How can I use the data browser?

The data browser can be used to look at your raw or preprocessed data. The main purpose is to do quality checks and visual artifact detection and also annotate time periods during which specific artifacts happens. However, it also supports annotation of the data, such as annotating sleep spindles or epileptic spikes.

The data browser supports three view modes: butterfly, vertical and component. In butterfly, all signal traces will be plotted on top of one another; in vertical, the traces will be below one another. The component view mode is to be used for data that is decomposed into independent components (see ft_componentanalysis. Components will be plotted as in the vertical view mode, but will include the component topography to the left of the time trace. As an alternative to these three view modes, you can provide a cfg.layout, and ft_databrowser will try to plot the data according to the sensor positions specified in that layout.

When the data browser opens, you will see button to navigate along the bottom of the screen and buttons for artifact annotation to the right. Note that also artifacts that were marked with automatic artifact detection methods will be displayed here (see the automatic artifact rejection tutorial). You can click on one of the artifact types, drag over a time window to select the beginning and the end of the artifact and then double-click in the selected area to mark it as an artifact. Double-clicking again will remove the selection.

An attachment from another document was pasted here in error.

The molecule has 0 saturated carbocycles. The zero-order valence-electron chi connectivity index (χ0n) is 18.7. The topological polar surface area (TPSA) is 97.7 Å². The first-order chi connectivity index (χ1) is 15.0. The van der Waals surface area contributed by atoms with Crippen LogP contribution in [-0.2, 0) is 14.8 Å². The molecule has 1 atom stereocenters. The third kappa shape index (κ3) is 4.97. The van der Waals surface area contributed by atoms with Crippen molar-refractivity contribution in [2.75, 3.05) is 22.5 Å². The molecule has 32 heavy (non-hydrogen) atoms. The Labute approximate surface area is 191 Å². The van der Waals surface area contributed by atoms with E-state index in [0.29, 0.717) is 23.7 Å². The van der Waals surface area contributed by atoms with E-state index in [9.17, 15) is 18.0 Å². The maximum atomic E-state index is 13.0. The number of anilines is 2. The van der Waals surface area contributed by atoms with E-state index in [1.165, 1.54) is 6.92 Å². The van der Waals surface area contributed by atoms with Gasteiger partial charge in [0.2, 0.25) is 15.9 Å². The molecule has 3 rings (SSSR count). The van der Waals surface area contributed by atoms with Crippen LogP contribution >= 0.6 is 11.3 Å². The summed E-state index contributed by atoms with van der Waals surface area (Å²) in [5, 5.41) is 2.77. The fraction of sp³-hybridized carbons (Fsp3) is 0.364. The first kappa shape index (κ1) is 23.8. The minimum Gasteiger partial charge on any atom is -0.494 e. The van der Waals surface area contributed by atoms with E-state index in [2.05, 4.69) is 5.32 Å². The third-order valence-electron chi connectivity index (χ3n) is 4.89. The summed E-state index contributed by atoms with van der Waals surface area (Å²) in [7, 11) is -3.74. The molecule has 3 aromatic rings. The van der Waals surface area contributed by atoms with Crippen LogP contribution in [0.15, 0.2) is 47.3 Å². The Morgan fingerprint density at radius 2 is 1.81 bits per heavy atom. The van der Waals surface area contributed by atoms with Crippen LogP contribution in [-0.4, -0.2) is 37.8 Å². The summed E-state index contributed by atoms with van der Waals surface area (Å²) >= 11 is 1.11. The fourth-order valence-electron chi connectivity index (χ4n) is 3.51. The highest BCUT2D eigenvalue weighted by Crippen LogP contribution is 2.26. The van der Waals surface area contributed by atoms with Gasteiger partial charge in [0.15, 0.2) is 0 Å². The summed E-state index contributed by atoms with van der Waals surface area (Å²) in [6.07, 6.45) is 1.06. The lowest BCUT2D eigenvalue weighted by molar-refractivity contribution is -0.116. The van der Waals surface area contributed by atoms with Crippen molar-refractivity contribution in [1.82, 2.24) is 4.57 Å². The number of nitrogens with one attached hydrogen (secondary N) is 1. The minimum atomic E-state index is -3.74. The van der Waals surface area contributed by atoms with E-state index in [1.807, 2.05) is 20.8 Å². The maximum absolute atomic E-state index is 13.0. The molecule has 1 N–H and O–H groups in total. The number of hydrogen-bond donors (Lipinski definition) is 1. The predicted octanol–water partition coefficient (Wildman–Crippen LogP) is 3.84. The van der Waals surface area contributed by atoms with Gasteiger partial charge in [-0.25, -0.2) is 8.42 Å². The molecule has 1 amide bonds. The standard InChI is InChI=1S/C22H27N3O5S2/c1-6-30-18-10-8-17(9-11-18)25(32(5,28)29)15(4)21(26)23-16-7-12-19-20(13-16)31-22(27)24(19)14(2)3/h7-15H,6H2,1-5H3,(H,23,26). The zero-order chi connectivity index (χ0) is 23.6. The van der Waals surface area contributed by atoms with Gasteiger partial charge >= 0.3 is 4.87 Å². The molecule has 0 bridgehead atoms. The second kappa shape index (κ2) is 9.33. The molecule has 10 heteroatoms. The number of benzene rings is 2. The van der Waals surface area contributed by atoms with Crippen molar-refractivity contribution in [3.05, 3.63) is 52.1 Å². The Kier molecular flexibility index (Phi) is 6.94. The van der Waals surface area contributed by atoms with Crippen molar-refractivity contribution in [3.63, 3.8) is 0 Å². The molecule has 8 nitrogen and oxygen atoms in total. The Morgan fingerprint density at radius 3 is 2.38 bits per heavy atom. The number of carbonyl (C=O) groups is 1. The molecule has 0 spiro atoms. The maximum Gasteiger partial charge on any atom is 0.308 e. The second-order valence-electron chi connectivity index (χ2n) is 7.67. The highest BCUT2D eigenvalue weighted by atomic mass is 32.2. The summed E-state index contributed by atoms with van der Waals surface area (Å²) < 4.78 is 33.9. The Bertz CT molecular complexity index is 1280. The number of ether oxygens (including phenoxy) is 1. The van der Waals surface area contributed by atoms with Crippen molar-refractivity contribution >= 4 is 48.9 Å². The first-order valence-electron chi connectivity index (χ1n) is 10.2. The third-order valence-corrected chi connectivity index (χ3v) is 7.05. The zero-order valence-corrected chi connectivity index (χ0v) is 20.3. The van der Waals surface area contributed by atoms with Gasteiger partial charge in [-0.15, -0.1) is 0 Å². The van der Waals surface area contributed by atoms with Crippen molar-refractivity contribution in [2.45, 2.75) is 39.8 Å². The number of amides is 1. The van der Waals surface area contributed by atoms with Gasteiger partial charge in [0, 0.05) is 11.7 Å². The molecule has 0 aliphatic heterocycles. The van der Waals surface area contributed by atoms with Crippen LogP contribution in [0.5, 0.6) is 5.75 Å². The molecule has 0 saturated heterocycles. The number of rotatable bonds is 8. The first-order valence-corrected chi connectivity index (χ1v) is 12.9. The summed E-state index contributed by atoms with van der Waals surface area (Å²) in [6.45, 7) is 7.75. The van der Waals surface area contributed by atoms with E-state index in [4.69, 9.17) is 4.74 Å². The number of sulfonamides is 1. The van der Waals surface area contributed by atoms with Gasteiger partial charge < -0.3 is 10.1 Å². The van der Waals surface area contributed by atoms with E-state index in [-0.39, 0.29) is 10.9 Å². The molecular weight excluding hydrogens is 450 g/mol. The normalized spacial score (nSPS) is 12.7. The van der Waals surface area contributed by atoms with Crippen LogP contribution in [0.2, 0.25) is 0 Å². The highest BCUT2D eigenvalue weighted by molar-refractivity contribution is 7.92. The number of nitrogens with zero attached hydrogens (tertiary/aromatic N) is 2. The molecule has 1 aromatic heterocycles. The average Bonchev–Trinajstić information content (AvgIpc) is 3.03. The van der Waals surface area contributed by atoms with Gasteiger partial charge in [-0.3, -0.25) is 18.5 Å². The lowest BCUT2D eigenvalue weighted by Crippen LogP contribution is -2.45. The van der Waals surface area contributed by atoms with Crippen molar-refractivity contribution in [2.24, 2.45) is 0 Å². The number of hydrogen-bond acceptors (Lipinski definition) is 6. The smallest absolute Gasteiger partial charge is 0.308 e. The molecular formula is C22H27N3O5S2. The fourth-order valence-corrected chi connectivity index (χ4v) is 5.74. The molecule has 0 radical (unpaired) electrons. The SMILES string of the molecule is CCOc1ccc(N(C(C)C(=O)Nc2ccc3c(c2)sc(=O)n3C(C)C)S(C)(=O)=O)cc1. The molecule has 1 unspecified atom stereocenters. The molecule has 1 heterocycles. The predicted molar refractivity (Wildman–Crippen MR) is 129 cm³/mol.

The data browser will not change your data in an way. If you specify a cfg as output, it will just store your selected artifacts in that output cfg.

Before we begin

We will clear all variables that we have in the workspace, restore the default path, add fieldtrip and run ft_defaults

clear variables

addpath /home/lau/matlab/fieldtrip/ %% set your own path

Visualization of raw EEG data

The EEG dataset used in this tutorial is available here

cfg            = [];
cfg.dataset    = 'oddball1_mc_downsampled_eeg.eeg';
cfg.continuous = 'yes';
cfg.viewmode   = 'vertical';
cfg.blocksize  = 1; % duration of data to display, in seconds


set(gcf, 'units', 'normalized', 'outerposition', [0 0 1 1]) % full screen
print -dpng databrowser_oslo2019.png